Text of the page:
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Different Engines: How Science Drives Fiction and Fiction Drives Science (Macmillan Science)
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Different Engines: How Science Drives Fiction and Fiction Drives Science (Macmillan Science)

3.32  ·  Rating Details ·  28 Ratings  ·  8 Reviews
Since its emergence in the seventeenth century, science fiction has been a sustained, coherent and subversive check on the promises and pitfalls of science. In their turn, invention and discovery have forced fiction writers to confront the nature and limits of reality. Different Engines explores how this fascinating symbiosis shapes what we see, do, and dream.

From Johanne
Hardcover, 250 pages
Published December 10th 2007 by Palgrave Macmillan (first published November 5th 2007)
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Aug 01, 2009 Sandi rated it liked it
Different Engines How Science Drives Fiction and Fiction Drives Science had an interested concept and some good ideas, but it fell short of my expectations. First, I thought it would focus on science fiction writing, but once it reached the 1960's, it started focusing more on movies. In some cases, I doubt the authors even read the books that the movies were based on. I really thought 2001 A Space Odyssey, On the Beach, and Do Androids Dream of Electric Sheep? should have been discussed in their ...more
Feb 28, 2016 Paul rated it it was ok
The idea that science and science fiction can drive each other forward is not a new one, but this book really struggles to make its case. Much of the book comprises a series of superficial observations, stretched to implausibilty by the need to make a point.
Nov 16, 2009 Matthew rated it liked it
This is an interesting book, but weak in more than a few areas.

Happily, I can think of no better evidence that science drives fiction than the influence of Charles Darwin on later science fiction giants. Darwin's greatest champion and "science communicator" T.H. Huxley is often cited as one of evolution's greatest evangelists. Perhaps his most notable student - and the father of science fiction - H.G. Wells, explored Social Darwinism in his own writing. In an interesting twist, T.H. Huxley was a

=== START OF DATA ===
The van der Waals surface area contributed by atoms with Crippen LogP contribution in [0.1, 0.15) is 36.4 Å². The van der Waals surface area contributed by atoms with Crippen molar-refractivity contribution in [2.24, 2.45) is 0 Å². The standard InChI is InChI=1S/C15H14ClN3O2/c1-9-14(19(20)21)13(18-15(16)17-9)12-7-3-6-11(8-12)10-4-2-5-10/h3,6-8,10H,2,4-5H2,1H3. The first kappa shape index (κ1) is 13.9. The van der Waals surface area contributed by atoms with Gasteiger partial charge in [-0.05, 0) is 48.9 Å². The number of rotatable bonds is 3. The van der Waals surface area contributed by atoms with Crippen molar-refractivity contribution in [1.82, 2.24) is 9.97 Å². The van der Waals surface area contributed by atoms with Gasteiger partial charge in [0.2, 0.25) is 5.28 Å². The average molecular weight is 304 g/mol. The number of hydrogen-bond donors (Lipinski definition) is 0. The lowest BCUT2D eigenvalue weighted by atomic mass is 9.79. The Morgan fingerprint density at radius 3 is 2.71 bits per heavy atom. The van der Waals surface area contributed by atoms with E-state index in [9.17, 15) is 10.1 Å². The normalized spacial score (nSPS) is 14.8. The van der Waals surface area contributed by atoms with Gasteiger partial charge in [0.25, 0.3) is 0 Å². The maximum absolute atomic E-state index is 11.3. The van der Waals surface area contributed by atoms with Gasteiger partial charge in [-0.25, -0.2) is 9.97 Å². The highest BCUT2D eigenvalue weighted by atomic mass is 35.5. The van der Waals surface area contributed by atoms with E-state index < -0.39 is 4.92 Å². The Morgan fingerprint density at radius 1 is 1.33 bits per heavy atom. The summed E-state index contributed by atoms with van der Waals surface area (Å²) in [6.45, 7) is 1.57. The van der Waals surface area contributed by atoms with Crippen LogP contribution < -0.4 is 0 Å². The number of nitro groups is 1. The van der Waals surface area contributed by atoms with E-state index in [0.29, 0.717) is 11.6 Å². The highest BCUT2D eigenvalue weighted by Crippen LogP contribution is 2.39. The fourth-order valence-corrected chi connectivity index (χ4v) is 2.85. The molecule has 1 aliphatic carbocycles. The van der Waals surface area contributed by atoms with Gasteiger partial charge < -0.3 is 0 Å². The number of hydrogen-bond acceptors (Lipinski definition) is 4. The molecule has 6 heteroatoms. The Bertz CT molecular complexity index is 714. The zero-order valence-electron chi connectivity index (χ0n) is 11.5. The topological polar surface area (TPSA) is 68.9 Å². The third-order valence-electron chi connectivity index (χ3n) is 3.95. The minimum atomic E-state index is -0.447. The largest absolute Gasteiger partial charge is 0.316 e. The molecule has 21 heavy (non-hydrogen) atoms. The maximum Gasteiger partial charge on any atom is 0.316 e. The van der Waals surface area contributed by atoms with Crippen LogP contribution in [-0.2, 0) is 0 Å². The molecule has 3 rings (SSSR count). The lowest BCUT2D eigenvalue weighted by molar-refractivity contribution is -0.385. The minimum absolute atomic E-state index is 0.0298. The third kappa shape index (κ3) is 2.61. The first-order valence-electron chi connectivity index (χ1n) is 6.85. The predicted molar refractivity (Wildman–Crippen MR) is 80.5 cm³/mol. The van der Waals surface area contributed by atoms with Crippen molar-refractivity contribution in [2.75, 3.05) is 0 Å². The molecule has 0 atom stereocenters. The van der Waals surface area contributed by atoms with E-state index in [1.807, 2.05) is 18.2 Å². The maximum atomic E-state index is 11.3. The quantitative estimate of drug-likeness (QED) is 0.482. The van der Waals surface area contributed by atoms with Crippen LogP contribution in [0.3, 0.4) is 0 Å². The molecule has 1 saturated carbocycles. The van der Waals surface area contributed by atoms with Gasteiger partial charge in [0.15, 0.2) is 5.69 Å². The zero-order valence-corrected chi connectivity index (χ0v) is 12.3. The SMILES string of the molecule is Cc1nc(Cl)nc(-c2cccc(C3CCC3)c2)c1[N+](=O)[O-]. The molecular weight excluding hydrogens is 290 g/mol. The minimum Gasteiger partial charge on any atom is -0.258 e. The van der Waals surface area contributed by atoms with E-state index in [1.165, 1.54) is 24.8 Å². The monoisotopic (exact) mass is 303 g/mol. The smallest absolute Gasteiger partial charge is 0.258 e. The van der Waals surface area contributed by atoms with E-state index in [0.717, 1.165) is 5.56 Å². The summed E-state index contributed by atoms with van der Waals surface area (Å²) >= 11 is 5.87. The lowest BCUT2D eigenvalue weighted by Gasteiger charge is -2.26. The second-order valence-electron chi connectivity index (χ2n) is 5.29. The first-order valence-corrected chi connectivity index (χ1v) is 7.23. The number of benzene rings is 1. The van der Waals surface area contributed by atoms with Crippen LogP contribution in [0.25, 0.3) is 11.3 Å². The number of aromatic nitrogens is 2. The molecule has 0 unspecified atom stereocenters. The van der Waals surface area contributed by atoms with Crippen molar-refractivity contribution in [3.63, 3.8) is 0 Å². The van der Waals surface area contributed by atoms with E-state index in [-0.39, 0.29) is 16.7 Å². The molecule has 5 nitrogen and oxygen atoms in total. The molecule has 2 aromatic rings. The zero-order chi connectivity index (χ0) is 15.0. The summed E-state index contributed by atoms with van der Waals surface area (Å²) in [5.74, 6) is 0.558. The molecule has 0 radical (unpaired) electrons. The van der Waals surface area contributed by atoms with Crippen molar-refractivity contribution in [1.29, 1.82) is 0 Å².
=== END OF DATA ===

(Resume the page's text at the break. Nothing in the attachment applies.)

Rebecca Schwarz
Jul 28, 2010 Rebecca Schwarz rated it liked it
The three stars are for the first two thirds of the book. An interesting overview of early and very early science fiction (Copernicus wrote a scifi novel! Or was it Kepler - dang I returned the book to the library and can't check). The chapters on "The Age of Discovery," "The Mechanical Age," and "The Astounding Age" take us from the demise of Aristotilan world view through Einstein and the Cold War, which is the meat and potatoes of this book.

It's like the authors read all the classics right u
May 29, 2008 Cynthia rated it liked it
Recommends it for: anyone interested in a history of science fiction
Shelves: science, scifi
The premise behind the book is pretty cool: how science and science fiction have commented on and influenced each other over the years. Unfortunately, there isn't any real concrete thesis behind the book, just some silly nonsense about engines driving each other. (whut?)

It does do a good job giving a lot of context to a lot of classic science fiction novels, starting all the way back from before Verne and Wells appeared (which I had never heard of before) and a good way up to the present, but a
Aug 28, 2008 Pete rated it liked it
Interesting history of Science Fiction and how it is shaped by - or in the Authors' opinion, shapes - the culture and technology of the time. An interesting read: and lots of references to books I get the feeling I should be reading - or have read long ago. That said, this is not an overview of the sci-fi canon: you could read every book mentioned here and still not feel comfortable at a sci-fi convention.
May 15, 2012 Amanda rated it liked it
Contains the best section heading ever: ”Cylon, farewell, auf wiedersehen, goodbye” :)
Jun 03, 2014 Sabot rated it liked it
Shelves: technoculture
Provides an interesting account of the last few centuries of prospective fiction and its interplay with scientific progress.
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